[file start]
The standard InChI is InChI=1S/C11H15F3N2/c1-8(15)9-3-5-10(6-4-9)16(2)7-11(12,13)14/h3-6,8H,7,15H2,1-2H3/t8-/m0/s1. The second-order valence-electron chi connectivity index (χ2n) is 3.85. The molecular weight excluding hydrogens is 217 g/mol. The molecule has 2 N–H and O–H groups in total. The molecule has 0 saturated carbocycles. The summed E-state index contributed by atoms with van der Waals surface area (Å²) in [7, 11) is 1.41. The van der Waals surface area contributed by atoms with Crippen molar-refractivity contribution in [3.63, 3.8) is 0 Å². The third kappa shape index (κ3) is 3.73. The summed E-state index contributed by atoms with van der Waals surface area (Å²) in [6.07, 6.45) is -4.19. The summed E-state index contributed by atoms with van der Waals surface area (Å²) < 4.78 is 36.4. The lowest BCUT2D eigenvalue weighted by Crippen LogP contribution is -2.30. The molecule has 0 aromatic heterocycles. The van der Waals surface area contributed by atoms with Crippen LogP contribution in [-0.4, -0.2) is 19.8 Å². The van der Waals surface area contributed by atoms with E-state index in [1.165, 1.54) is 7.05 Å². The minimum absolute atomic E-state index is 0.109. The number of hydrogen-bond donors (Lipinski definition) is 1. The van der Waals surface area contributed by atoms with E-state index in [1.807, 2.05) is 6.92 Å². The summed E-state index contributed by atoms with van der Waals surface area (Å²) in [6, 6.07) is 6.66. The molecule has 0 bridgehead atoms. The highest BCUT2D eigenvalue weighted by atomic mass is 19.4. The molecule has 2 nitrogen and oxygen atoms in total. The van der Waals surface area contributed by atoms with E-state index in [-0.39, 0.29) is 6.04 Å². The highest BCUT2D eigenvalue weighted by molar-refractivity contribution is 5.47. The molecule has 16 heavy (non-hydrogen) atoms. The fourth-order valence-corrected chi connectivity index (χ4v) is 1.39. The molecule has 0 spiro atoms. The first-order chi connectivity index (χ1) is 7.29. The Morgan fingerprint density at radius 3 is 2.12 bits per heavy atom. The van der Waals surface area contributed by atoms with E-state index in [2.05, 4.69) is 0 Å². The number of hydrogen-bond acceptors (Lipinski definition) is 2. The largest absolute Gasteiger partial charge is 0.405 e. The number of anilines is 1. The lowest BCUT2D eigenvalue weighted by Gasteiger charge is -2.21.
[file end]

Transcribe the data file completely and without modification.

The standard InChI is InChI=1S/C11H15F3N2/c1-8(15)9-3-5-10(6-4-9)16(2)7-11(12,13)14/h3-6,8H,7,15H2,1-2H3/t8-/m0/s1. The second-order valence-electron chi connectivity index (χ2n) is 3.85. The molecular weight excluding hydrogens is 217 g/mol. The molecule has 2 N–H and O–H groups in total. The molecule has 0 saturated carbocycles. The summed E-state index contributed by atoms with van der Waals surface area (Å²) in [7, 11) is 1.41. The van der Waals surface area contributed by atoms with Crippen molar-refractivity contribution in [3.63, 3.8) is 0 Å². The third kappa shape index (κ3) is 3.73. The summed E-state index contributed by atoms with van der Waals surface area (Å²) in [6.07, 6.45) is -4.19. The summed E-state index contributed by atoms with van der Waals surface area (Å²) < 4.78 is 36.4. The lowest BCUT2D eigenvalue weighted by Crippen LogP contribution is -2.30. The molecule has 0 aromatic heterocycles. The van der Waals surface area contributed by atoms with Crippen LogP contribution in [-0.4, -0.2) is 19.8 Å². The van der Waals surface area contributed by atoms with E-state index in [1.165, 1.54) is 7.05 Å². The minimum absolute atomic E-state index is 0.109. The number of hydrogen-bond donors (Lipinski definition) is 1. The van der Waals surface area contributed by atoms with E-state index in [1.807, 2.05) is 6.92 Å². The summed E-state index contributed by atoms with van der Waals surface area (Å²) in [6, 6.07) is 6.66. The molecule has 0 bridgehead atoms. The highest BCUT2D eigenvalue weighted by atomic mass is 19.4. The molecule has 2 nitrogen and oxygen atoms in total. The van der Waals surface area contributed by atoms with E-state index in [-0.39, 0.29) is 6.04 Å². The highest BCUT2D eigenvalue weighted by molar-refractivity contribution is 5.47. The molecule has 16 heavy (non-hydrogen) atoms. The fourth-order valence-corrected chi connectivity index (χ4v) is 1.39. The molecule has 0 spiro atoms. The first-order chi connectivity index (χ1) is 7.29. The Morgan fingerprint density at radius 3 is 2.12 bits per heavy atom. The van der Waals surface area contributed by atoms with E-state index in [2.05, 4.69) is 0 Å². The number of hydrogen-bond acceptors (Lipinski definition) is 2. The largest absolute Gasteiger partial charge is 0.405 e. The number of anilines is 1. The lowest BCUT2D eigenvalue weighted by Gasteiger charge is -2.21.